* We conducted a company-wide survey to find out what the employees liked about the company and what they did not like. One of the biggest complaints we learned about was the poor quality of the food in our vending machines. This was easily resolved by changing our vendors.

What Do Employees Really Want in a Job?

Recent employee interviews, exit interviews and focus groups by Human Resource Management gurus such as John Sullivan, head of San Francisco State University's HRM program, have revealed the following list of worker wants:

* Honest, frequent, two-way communication such as being able to walk up to a boss and offer constructive criticism or new ideas.

* Challenging, exciting work.

* Knowing that their work makes a difference and to hear what effect their work has outside the organization.

* Appreciation for work with recognition and rewards.

* Opportunities to grow and learn.

* Having some degree of control, such as control over job responsibilities as found in workcell concepts, plus some work schedule flexibility.

* Fair compensation and benefits.

* We started a monthly company newsletter. One person was given the job of editor as one of her primary responsibilities. The publication was not an afterthought and was published on company time and came out on schedule every month. The editor spent time taking photographs of those receiving special recognition for innovative ideas or for achieving a special anniversary, like 10 years with the company. When someone retired, it was treated like a big deal in the newsletter. The newsletter was mailed to every home so family members and friends could share the company's big "news."

* We would throw pizza lunches each month to celebrate everyone having a birthday that month. This was a great vehicle for bringing employees together from the various departments, giving them a chance to feel part of the greater whole.

* We held an annual company picnic in which employees, their families and other guests were invited. This is an excellent, relaxing way to allow management and production workers to get to know each other better.

Improving Your Company's Image

The following are some of the community relations strategies which I have had a hand in facilitating over the past three decades:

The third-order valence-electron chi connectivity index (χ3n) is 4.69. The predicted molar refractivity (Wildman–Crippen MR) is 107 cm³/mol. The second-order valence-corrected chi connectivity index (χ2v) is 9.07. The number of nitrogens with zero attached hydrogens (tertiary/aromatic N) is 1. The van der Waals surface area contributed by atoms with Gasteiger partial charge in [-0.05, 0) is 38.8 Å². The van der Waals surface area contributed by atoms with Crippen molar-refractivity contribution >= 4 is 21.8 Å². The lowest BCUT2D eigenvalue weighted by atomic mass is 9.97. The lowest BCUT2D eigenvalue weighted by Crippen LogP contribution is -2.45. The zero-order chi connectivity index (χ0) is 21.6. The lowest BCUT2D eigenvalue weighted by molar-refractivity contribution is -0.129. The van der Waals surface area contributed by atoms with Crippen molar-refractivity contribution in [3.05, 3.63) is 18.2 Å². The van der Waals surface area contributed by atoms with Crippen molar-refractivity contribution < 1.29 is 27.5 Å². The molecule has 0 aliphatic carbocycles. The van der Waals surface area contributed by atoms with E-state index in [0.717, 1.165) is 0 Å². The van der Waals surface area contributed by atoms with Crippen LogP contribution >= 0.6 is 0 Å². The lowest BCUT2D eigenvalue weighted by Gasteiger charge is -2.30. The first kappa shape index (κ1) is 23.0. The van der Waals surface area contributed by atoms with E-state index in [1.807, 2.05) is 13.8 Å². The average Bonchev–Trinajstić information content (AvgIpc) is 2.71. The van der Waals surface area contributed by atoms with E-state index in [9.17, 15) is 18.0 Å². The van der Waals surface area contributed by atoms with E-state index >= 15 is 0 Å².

* Always encourage middle and upper management people to get involved with community service and civic organizations. If your employees are involved in the community, it reflects positively on the company.

* At one company I worked for, we conducted an open house every two years complete with refreshments and guided tours of the plant. This was done on a weekend when the plant was not running and not only gave area residents a chance to see what we do, but also offered an opportunity for employees to bring in family and friends. You can boost your attendance by sending an announcement to your local newspaper, radio and cable TV.

* Sponsoring men's and women's softball teams is a great way to support your employees and the community. If you are not doing this already, then you are missing out on one of the most cost-effective tools available to promote your company and improve recruitment and retention.

* Contribute to deserving local charities, typically those with broad appeal.

* Send press releases of newsworthy events and personnel doings to your local newspapers, such as winning a safety award or significant new product launch.

You probably have used the cliche: "Our employees are our greatest asset." If you really believe that, make sure it shows. Now is the time to make things happen ... to make your business a company of choice.